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Wichita State's independent, student-run news source

The Sunflower

Wichita State's independent, student-run news source

The Sunflower

Nonprofit provides clean showers, hygiene products for homeless of Wichita

Cheyanne Tull
Kristy Cook smiles after a hot clean shower and a fresh hair trim provided by ShowerUp on Nov. 12. Cook has been having trouble with the Homeless Outreach Team of Wichita as she tries to find housing and support for her partner’s heart condition.

Most of Wichita’s homeless population struggles to find safe spaces to shower each week. ShowerUp, a nonprofit that provides showers for the homeless population in the city, is hoping to change that. 

ShowerUp launched its outreach in the fall of 2020 to serve those experiencing homelessness with hygiene items and services. The nonprofit provides units to shower, as well as offers necessities, like travel-size hygiene projects, socks, underwear, sleeping bags, backpacks and more. ShowerUp also sets up a table for welfare checks.

Charles, a local homeless man who uses ShowerUp’s services, said the showers alone have had an impact on his motivation and self-esteem.

“I was at a low point; I was dirty. I didn’t really want to do anything, like go to the library,” Charles said. “Man, I came out of that shower, and I was like 100% happier, and I went straight to the library.” 

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ShowerUp volunteer Sara Beardmor said that the homeless community is unseen. Just by talking to them, she said it seems like they are looking for human connection. 

Several misconceptions surround homeless people; Charles said he wished more people knew that homeless people would like to work.

“It ain’t like everybody says all the time that they don’t want to work — oh yeah, they do,” Charles said. “But it’s hard for them to get a job and a place to live, and you can’t get a place to live without a job.”

ShowerUp deploys its mobiles in the parking lot of Church on the Street (COTS) Wichita. Robert “Paki” Vifinkle, the current pastor at COTS, helps homeless people, those with mental illness, and others in need through his ministry

Vifinkle said he is passionate about what COTS and ShowerUp do, and he protects individuals from the public eye if their circumstances require that.

“We got good, bad and ugly here, from all stages, from all walks of life,” Vifinkle said. “Our main thing is safety for the people that we are here to serve.”

There are many outreach teams in Wichita for the homeless, but unlike ShowerUp, not all seem to help, according to Kristy Cook and James Green, two homeless people. Cook and Green said they had called the Homeless Outreach Team (HOT), which is meant to respond to 911 calls from homeless people and support those on the streets due to health reasons.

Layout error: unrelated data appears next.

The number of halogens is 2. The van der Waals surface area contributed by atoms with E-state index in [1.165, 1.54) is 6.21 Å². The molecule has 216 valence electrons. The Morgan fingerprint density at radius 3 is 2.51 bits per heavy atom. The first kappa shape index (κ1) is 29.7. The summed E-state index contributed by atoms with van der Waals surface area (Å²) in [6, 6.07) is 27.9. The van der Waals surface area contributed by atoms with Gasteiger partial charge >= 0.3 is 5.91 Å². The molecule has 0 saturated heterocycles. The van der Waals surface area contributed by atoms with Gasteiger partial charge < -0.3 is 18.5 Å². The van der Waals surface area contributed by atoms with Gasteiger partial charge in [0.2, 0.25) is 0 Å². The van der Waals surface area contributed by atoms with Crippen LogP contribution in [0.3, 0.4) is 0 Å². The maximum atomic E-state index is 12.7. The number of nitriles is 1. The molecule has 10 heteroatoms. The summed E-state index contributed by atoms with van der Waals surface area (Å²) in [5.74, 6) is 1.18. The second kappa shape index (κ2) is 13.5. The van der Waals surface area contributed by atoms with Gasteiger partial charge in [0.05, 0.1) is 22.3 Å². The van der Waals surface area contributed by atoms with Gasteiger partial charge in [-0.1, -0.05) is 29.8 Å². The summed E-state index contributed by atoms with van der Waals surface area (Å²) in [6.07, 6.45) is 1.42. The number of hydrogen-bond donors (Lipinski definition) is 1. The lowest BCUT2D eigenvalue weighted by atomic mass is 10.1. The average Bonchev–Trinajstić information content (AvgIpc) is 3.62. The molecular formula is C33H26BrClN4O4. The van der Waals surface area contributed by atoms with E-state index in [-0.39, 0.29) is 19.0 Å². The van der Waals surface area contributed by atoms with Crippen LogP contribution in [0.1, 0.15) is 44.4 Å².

Cook and Green said they’ve called HOT several times, including when Green had a heart attack. They waited five hours before getting any response.

“We’ve been having problems with the HOT team,” Cook said. “We’ve been trying to get a hotel voucher to get us off the streets. See, (James) has congestive heart failure and chronic COPD (chronic obstructive pulmonary disease). The doctors told him to not be outside if it goes below 34 (degrees); his heart could seize up with a heart attack.”

Both Cook and Green, who use ShowerUp’s services every Sunday, wanted to bring awareness that this is happening to many more homeless people in Wichita than just them.

Throughout spring and the end of the summer, ShowerUp deploys its mobile trailers every Sunday and occasionally Wednesdays and Thursdays. During fall and winter, showers are only provided on Sundays from 8-11 a.m. 

On the first Sunday of each month, ShowerUp also offers haircuts, courtesy of volunteers from Salon Lavish. Additionally, the salon serves as a drop-off site for ShowerUp donations on the west side of town. 

Anyone can volunteer at ShowerUp by just showing up at the COTS parking lot or complete a volunteer form on their website. You can also donate through their website or in person at Church on the Street any Sunday.

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About the Contributor
Cheyanne Tull
Cheyanne Tull, Reporter
Cheyanne Tull is a second year reporter, photographer and illustrator for The Sunflower. Tull is pursuing a double major in graphic design and journalism and media production. She hopes to work with outdoor brands combining her love for adventure and creativity after graduation.

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    Debra AxonNov 26, 2023 at 1:28 am

    I am glad to know that I am not the only one out here dealing with several hundred homeless people needing basic necessities. I feel so alone spending my own money passing out hundreds of items almost daily to them. I bet you have noticed the glowing valve stems on bikes, backpacks, travel bags, cartoon character socks, compression socks, hundred dollar wallets, ladies wallets, sun hats, ball caps, face masks and beanies. We each have our ministry. I do mine from my white car with red flames on the hood. Wave and honk. I need help getting my NPO.